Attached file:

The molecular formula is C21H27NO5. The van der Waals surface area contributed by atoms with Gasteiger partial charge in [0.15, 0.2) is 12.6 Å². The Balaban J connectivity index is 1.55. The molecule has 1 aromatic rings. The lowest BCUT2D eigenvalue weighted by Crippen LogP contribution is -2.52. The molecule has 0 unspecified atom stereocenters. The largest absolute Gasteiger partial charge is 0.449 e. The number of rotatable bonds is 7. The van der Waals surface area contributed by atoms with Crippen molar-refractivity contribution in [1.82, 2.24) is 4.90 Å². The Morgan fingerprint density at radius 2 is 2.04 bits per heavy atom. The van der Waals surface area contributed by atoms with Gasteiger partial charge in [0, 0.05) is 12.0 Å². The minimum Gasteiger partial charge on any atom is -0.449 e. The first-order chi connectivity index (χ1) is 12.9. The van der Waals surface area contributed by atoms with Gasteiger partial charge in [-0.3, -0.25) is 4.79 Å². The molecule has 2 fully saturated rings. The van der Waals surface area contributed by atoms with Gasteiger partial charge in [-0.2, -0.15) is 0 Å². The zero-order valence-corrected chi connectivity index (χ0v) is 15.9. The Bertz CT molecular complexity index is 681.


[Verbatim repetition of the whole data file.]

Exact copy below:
The molecular formula is C21H27NO5. The van der Waals surface area contributed by atoms with Gasteiger partial charge in [0.15, 0.2) is 12.6 Å². The Balaban J connectivity index is 1.55. The molecule has 1 aromatic rings. The lowest BCUT2D eigenvalue weighted by Crippen LogP contribution is -2.52. The molecule has 0 unspecified atom stereocenters. The largest absolute Gasteiger partial charge is 0.449 e. The number of rotatable bonds is 7. The van der Waals surface area contributed by atoms with Crippen molar-refractivity contribution in [1.82, 2.24) is 4.90 Å². The Morgan fingerprint density at radius 2 is 2.04 bits per heavy atom. The van der Waals surface area contributed by atoms with Gasteiger partial charge in [0, 0.05) is 12.0 Å². The minimum Gasteiger partial charge on any atom is -0.449 e. The first-order chi connectivity index (χ1) is 12.9. The van der Waals surface area contributed by atoms with Gasteiger partial charge in [-0.3, -0.25) is 4.79 Å². The molecule has 2 fully saturated rings. The van der Waals surface area contributed by atoms with Gasteiger partial charge in [-0.2, -0.15) is 0 Å². The zero-order valence-corrected chi connectivity index (χ0v) is 15.9. The Bertz CT molecular complexity index is 681.